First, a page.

Human Suffering

Human Suffering Human suffering happens every day, everywhere, in many types and ways all around us. We do not always see it, but that does not mean it does not exist. When we do see it exist we commonly ask ourselves, “Does human suffering have meaning?” I can answer this question easily. Yes, it does have meaning. I can answer this because of the four readings we read. However, as I examine this question deeper I see that the four readings have different ideas on “meaning” or the reason for suffering.

Looking at the definition of the verb (to) suffer, “feel or undergo pain; sustain damage or loss,” we see that suffering is something that can happen because of more than one action. Each of the readings explained a different way of suffering. In their basics, some described mental suffering and others described physical suffering. But, more deeply than that each reading contains a certain kind of suffering. The Epic of Gilgamesh describes that suffering is caused by death.

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The Book of Job describes how suffering is caused by sickness, loss of possessions, or loved ones. Buddhist explains suffering caused by our mental anguish. Night describes suffering caused by others. These readings give us meaning to suffering so that in the future we can avoid suffering, and if we can not avoid it we can at least explain it. The Epic of Gilgamesh tells us that suffering happens because of love.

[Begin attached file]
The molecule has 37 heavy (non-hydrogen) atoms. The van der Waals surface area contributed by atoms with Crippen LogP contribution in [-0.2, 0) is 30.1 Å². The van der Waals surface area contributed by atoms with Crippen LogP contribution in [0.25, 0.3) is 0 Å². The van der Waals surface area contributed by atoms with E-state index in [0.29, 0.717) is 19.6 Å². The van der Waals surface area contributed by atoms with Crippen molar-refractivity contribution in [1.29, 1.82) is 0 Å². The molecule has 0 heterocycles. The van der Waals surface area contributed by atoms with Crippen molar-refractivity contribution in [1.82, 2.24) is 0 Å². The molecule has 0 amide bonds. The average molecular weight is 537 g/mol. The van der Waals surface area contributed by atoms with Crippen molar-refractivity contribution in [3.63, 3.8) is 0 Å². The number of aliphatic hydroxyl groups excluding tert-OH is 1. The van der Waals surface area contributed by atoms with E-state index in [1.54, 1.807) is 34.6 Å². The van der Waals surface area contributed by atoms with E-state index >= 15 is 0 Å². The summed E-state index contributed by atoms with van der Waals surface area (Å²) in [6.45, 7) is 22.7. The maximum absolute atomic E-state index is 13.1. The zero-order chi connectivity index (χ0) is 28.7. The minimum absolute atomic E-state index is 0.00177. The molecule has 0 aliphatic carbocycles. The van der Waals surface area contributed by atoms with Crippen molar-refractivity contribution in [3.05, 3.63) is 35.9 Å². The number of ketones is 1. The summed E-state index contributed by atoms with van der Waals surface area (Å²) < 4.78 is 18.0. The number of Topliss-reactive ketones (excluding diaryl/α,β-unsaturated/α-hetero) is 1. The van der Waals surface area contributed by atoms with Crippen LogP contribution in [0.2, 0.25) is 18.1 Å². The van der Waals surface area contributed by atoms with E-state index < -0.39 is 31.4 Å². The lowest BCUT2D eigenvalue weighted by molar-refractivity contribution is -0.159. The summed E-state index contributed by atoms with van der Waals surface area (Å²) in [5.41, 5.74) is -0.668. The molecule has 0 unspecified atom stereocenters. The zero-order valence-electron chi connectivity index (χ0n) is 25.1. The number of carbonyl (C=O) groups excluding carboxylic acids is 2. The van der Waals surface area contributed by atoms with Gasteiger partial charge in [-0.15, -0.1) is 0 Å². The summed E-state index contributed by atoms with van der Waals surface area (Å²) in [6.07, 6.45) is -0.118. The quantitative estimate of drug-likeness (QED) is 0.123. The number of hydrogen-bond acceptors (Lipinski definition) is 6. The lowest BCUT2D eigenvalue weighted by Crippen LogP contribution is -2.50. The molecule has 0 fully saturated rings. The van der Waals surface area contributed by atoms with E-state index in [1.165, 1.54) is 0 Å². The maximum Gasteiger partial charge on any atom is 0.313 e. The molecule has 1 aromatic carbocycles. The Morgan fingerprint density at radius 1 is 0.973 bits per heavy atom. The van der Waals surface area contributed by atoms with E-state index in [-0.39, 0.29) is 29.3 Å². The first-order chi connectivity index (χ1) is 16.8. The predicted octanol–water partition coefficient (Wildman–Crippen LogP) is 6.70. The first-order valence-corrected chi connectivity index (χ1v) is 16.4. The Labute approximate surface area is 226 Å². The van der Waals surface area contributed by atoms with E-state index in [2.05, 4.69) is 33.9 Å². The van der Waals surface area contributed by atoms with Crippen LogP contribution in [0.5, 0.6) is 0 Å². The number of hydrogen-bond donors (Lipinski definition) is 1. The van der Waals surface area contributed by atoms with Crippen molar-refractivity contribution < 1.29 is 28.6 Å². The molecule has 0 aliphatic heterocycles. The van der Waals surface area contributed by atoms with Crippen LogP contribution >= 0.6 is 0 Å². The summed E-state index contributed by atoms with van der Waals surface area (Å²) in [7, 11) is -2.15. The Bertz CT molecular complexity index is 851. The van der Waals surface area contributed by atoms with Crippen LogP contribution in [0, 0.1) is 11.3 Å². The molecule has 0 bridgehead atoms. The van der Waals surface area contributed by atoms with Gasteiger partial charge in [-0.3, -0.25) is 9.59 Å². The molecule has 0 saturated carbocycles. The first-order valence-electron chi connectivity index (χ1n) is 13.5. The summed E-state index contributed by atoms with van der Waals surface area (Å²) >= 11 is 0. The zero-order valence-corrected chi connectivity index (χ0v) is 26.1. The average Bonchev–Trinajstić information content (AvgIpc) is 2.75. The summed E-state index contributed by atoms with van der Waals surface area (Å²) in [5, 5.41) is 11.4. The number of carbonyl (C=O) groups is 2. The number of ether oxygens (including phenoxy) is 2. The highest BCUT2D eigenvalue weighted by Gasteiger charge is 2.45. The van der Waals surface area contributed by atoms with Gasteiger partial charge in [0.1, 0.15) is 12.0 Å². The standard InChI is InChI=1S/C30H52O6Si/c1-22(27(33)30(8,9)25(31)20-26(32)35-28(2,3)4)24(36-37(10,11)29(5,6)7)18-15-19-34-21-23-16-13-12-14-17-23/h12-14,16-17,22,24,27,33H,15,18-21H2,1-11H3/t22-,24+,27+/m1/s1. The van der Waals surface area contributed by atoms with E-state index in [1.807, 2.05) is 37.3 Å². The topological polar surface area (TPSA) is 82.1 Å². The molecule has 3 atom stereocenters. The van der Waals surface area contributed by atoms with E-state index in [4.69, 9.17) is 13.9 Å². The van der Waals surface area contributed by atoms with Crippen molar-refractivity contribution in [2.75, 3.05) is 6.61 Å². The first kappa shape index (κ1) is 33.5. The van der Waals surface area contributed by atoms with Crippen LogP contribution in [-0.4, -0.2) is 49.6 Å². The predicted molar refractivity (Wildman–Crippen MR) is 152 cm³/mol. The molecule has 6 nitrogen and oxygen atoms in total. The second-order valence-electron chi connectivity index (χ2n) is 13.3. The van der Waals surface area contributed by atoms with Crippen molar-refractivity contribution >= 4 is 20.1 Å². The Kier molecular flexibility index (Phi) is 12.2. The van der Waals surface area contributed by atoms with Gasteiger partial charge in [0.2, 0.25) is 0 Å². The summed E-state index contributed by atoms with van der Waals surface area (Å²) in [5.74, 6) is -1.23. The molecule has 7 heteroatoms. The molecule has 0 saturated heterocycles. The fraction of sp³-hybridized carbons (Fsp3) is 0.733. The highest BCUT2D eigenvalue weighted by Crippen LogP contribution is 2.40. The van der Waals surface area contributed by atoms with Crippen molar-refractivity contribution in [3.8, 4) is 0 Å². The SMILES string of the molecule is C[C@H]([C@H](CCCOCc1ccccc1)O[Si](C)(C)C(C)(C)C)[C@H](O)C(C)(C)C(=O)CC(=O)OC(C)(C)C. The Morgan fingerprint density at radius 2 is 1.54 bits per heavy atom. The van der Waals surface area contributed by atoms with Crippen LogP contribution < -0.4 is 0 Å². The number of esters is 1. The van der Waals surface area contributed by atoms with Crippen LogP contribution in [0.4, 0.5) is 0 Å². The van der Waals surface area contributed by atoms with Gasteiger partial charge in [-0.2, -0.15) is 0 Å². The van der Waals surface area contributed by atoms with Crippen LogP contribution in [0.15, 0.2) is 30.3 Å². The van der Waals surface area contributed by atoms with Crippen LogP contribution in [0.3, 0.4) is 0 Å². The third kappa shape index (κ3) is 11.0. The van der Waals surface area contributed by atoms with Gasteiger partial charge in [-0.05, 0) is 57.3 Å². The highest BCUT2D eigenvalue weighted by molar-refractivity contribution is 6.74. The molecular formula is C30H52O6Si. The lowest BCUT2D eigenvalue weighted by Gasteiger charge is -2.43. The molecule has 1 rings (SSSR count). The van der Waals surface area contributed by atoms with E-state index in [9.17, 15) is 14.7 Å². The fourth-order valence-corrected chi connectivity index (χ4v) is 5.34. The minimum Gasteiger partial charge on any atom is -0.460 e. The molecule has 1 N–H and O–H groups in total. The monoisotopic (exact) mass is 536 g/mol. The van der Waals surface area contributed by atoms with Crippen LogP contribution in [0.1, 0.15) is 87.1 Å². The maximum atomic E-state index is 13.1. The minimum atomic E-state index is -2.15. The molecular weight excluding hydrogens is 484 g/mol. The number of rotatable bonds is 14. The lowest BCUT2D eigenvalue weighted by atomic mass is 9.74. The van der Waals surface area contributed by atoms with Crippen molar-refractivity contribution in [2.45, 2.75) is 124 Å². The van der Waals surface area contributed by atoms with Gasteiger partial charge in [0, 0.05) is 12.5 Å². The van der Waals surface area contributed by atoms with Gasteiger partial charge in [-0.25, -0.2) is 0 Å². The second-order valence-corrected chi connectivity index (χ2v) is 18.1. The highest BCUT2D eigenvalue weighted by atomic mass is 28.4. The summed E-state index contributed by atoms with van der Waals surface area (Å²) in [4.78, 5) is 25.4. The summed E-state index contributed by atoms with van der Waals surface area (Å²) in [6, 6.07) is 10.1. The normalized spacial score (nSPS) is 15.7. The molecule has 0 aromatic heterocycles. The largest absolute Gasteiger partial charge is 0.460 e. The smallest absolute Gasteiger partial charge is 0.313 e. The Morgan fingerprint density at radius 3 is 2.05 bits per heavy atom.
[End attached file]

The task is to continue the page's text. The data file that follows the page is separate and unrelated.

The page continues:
Gilgamesh suffered only because he loved Enkidu. After Enkidu was killed by the serpent Gilgamesh suffered tremendously. This was an example mental suffering. Gilgamesh did not bring on Enkidu’s death. It was his desire for Enkidu to die.

It just happened fighting the serpent. He deeply mourned his brother’s death. This drove him to find that special root to make him immortal. Although this was just a story, in its day it was thought to be a book of teachings. Suffering was a direct result of death and love, but it was suffering that drove Gilgamesh on. It ended up making him stronger.

Suffering is not a good thing, but you do get past it and you can learn from it. We see this in The Book of Job too. To Job, suffering happens as a result of God testing us. A Satan questioned the followings of God’s people. This led to God testing his best subject, Job.

God made Job suffer in the worst way any human being could. This would be physical suffering and mental suffering. When God took away Job’s family and possessions, he suffered mentally. All of his possessions and loved ones were gone without a reason known to him. It was physical suffering when he was struck with sores about his body.

This also gives reason to suffering that happens when you can’t explain it. Even a person who thinks that they are perfect can suffer. You could be just like Job, almost a perfect worshiper. That would be even more the reason for you to be tested. The Book of Job is one of the teachings of the Bible, a spiritual and religious guide. A person reading this would believe that suffering is a test.